The outcome of the first Revolution had for result the creation of the Duma, which was intended to be the Saviour and Regenerator of the Empire—it has witnessed its end. Gapon, the idol of the masses, the precursor of Rasputin, appears no more but as a shadow pale, and fugitive.

The outcome of the second Revolution has been the fall of the Romanoffs and the institution of a self-styled Republic, which it was said would bring glory in the field of battle and happy liberty to a great people. I never believed it.

May the damaged walls of the Kremlin express to this great people—whose passions were being let loose at the same time that they were being deceived—the shame felt by them at the sight of the blood spilt around them, blood shed among brothers by a Revolution which has brought them only a civil war and mortal struggles, and will soon have produced more victims than all the Romanoffs together have done with their sentences of exile to Siberia—many but too well deserved, though accounted to them as a crime.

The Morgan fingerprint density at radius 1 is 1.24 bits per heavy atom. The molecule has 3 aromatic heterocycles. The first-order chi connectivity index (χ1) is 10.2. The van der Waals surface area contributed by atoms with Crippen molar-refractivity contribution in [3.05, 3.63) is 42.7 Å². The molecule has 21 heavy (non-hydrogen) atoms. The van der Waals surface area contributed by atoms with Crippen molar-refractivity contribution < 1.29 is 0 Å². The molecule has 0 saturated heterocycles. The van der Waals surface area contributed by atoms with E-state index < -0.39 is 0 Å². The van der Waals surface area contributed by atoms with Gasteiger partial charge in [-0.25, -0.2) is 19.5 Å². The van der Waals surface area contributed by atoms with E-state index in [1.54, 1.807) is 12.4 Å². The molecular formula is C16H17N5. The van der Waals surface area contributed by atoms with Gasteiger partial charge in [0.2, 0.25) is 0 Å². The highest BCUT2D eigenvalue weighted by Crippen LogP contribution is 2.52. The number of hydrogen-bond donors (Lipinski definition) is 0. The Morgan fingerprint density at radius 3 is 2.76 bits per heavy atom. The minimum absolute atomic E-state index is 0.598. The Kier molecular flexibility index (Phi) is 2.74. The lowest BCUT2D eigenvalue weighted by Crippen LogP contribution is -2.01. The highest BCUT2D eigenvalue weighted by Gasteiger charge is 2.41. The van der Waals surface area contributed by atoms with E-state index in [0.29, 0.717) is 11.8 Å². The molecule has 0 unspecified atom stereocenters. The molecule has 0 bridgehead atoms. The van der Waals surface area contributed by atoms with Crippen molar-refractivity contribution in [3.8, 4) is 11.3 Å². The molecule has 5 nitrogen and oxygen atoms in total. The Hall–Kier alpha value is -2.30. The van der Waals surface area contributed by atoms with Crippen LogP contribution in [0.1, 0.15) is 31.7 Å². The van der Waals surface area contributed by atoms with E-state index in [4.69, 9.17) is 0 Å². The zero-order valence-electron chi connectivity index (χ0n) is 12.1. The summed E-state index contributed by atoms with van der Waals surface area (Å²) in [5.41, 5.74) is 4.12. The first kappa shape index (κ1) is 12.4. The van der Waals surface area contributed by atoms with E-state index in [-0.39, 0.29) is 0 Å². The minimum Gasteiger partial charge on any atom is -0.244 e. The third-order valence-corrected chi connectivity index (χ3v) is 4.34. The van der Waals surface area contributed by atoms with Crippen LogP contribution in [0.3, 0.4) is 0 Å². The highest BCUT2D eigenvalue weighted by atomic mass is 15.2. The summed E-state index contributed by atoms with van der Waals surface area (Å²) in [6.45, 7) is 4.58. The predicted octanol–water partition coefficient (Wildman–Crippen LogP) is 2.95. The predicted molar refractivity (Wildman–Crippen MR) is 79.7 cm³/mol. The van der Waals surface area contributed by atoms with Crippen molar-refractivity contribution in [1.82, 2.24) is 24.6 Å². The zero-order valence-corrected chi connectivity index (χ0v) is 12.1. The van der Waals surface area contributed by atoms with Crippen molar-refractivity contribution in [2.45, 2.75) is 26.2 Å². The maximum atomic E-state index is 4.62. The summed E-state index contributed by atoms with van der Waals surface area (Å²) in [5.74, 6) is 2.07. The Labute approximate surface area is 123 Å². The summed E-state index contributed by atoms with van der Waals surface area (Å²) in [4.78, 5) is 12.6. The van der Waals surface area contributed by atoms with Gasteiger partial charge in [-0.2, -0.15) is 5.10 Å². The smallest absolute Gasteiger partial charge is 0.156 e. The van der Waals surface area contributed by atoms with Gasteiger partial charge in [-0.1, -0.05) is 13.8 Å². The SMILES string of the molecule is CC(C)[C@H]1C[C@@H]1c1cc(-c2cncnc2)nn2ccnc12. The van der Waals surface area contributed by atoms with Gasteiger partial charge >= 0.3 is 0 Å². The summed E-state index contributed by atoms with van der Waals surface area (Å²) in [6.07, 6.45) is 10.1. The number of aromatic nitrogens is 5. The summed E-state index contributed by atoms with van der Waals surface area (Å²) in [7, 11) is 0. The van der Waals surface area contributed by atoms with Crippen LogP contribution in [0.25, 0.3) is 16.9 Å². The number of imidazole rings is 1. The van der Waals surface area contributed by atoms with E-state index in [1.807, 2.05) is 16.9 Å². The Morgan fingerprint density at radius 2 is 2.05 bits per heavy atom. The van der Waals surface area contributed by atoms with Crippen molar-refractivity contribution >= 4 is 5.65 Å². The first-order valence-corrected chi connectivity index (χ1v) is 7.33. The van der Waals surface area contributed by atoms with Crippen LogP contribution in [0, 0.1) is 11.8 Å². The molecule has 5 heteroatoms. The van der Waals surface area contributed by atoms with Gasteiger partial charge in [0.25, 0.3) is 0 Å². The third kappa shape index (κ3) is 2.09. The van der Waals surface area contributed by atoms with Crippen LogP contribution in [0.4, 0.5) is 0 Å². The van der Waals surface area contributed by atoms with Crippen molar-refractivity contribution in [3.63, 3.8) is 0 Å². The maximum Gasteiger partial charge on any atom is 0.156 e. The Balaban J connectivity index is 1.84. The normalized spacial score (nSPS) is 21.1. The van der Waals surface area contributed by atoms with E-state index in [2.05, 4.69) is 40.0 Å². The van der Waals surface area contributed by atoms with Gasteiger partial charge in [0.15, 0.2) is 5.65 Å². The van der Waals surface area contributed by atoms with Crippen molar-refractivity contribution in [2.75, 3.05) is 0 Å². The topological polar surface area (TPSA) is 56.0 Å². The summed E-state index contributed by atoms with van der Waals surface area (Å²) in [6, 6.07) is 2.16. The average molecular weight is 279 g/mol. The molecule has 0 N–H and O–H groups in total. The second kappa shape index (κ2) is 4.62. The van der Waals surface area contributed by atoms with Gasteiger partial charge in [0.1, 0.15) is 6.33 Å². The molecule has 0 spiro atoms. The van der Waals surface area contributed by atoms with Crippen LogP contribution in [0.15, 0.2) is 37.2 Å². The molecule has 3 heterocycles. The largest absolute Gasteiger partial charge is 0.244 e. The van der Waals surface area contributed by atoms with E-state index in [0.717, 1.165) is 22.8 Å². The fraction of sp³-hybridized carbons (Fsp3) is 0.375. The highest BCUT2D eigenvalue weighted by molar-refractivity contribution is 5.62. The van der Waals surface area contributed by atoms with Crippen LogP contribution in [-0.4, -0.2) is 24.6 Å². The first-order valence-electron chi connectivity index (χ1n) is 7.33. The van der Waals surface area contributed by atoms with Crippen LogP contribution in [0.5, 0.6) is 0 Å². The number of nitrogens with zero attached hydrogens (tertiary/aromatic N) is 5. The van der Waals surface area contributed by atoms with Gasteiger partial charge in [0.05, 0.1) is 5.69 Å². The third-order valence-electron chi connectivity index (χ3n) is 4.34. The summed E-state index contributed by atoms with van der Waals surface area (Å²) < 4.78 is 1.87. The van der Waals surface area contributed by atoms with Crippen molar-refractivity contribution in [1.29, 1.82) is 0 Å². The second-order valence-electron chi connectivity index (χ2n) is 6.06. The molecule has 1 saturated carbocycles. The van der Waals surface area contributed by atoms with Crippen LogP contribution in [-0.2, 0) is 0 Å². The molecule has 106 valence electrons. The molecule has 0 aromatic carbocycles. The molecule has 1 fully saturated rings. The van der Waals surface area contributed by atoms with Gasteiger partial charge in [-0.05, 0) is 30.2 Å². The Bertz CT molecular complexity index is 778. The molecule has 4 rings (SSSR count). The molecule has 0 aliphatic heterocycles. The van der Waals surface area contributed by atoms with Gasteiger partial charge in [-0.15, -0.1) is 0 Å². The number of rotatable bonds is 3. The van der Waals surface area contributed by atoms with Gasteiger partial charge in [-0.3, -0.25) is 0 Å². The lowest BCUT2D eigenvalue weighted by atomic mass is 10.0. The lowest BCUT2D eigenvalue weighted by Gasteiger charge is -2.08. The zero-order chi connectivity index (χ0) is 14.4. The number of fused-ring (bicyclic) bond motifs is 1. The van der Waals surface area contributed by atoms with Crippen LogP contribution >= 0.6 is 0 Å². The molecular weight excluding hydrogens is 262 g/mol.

May a Romanoff worthy of the name that he bears rally the real Russia—she who endures and is silent, not being able to do more for the moment—and so make of her again a great power worthy of respect and gaining it, the terror of her ignoble neighbour, Germany—and not her vassal.

That is my most heart-felt wish, and also my most sincere prayer for that great country which is a little mine, and which from the bottom of my heart I love as my second country.

Inquire of an anti-Semite the meaning of the Russian Revolution, and he will expose to you the whole of the Jewish drama which unfolds itself in all its force before you. It is a fact that ever since the Revolution of March all the various Governments which have succeeded each other so rapidly have in every instance been profitable to the Jews only and have done their utmost to upset all the opposing barriers which the ancien régime had deemed good for Russia—by setting these up as a rampart against their invading greed. Now that General Allenby has accomplished what Richard Cœur de Lion and the whole of Christendom failed to do—namely, the conquest of Jerusalem from the Turk—it makes one hope that the time has come about for them all to s'en aller caravaner back whence they came so many centuries ago.